Northern Ireland care homes under threat
Operator of 25 facilities faces crisis after running out of money
Care homes across Northern Ireland are facing an uncertain future as the UK's largest provider has run out of money.
Southern Cross Healthcare - responsible for operating 25 care homes here - began under-paying its landlords yesterday as if faced up to a bill totalling £230m.
The future of 200 care homes throughout the UK are in the balance after the company announced it has four months to tackle its debt.
The firm, which operates the largest number of care beds in the UK, said it was in a "critical financial position".
Southern Cross Healthcare looks after hundreds of the elderly in Northern Ireland and has care homes in all six counties, including Castle Lodge in Antrim and Greenhall Lodge in Londonderry.
Some of the homes affected also care for young people with severe disabilities such as Longfield in Eglinton, Co Londonderry.
Health regulator RQIA said it was "aware of concerns over the financial viability of Southern Cross" which it is currently monitoring to ensure the "safety and wellbeing" of residents.
In addition to struggling with overdue rent bills, the firm unveiled a £311m loss in the six months leading up to March 31.
It has been hit by declining local authority fees and fewer councils placing residents in its care.
Christopher Fisher, chairman of Southern Cross, said the company was currently in dialogue with the Department of Health.
"We believe that all of the key stakeholders in Southern Cross want this restructuring to succeed," he said.
"Those landlords that do not want to take part in the longer term restructuring will be able to review other options".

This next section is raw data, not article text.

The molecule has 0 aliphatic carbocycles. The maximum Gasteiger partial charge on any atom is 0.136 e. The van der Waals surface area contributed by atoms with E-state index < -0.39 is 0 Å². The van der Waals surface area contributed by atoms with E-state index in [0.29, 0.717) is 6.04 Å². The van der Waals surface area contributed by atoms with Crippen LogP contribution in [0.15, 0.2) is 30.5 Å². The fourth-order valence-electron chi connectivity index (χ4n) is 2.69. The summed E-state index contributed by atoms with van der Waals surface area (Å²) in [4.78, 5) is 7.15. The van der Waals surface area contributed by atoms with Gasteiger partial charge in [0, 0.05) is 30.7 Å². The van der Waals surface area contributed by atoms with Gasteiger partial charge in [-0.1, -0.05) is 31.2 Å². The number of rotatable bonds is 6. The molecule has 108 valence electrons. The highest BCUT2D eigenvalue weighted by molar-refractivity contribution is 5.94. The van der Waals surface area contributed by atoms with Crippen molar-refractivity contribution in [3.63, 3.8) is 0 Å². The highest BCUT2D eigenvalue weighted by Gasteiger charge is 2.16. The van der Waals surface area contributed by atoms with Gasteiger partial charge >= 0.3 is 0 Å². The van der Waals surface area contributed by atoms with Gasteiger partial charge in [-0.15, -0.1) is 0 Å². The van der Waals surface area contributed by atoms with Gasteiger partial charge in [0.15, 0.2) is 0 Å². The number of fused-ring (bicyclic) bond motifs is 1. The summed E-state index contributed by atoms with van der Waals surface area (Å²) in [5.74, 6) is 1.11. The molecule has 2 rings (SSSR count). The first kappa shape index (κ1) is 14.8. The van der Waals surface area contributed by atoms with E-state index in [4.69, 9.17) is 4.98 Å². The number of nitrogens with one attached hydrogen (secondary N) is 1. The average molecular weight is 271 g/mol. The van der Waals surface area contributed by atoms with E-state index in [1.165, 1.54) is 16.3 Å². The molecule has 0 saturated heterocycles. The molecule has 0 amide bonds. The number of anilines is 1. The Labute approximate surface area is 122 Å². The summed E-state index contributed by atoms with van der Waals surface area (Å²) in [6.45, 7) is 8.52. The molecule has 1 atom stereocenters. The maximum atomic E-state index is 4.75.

Michael McIntosh, regional director for Scotland and Northern Ireland at Southern Cross, said residents in its care homes "do not face the prospect of being made homeless".
"Like all independent care providers, we continue to face challenges because fewer people are being placed in our homes by local authorities, many of whom are seeking to reduce the fee levels they pay in line with public spending cuts," he said.
Health Minister Edwin Poots said he would be concerned if a privately operated firm was facing financial difficulty. He said: "They can ultimately deliver much more cost effectively than we can in the public sector, so we would be concerned if any of them were financially threatened," he said.
Southern Cross Healthcare is struggling with rising rent bills and faces declining local authority fees as fewer councils place residents with the company.
Local authority admissions declined by 15% in the first half of its financial year, though there were more NHS referrals and private patients. Councils and the NHS account for 70% of the company's patients.
The company consequently saw revenues drop 3% to £464m in the first half as overall occupancy dropped by 3% to just under 87%.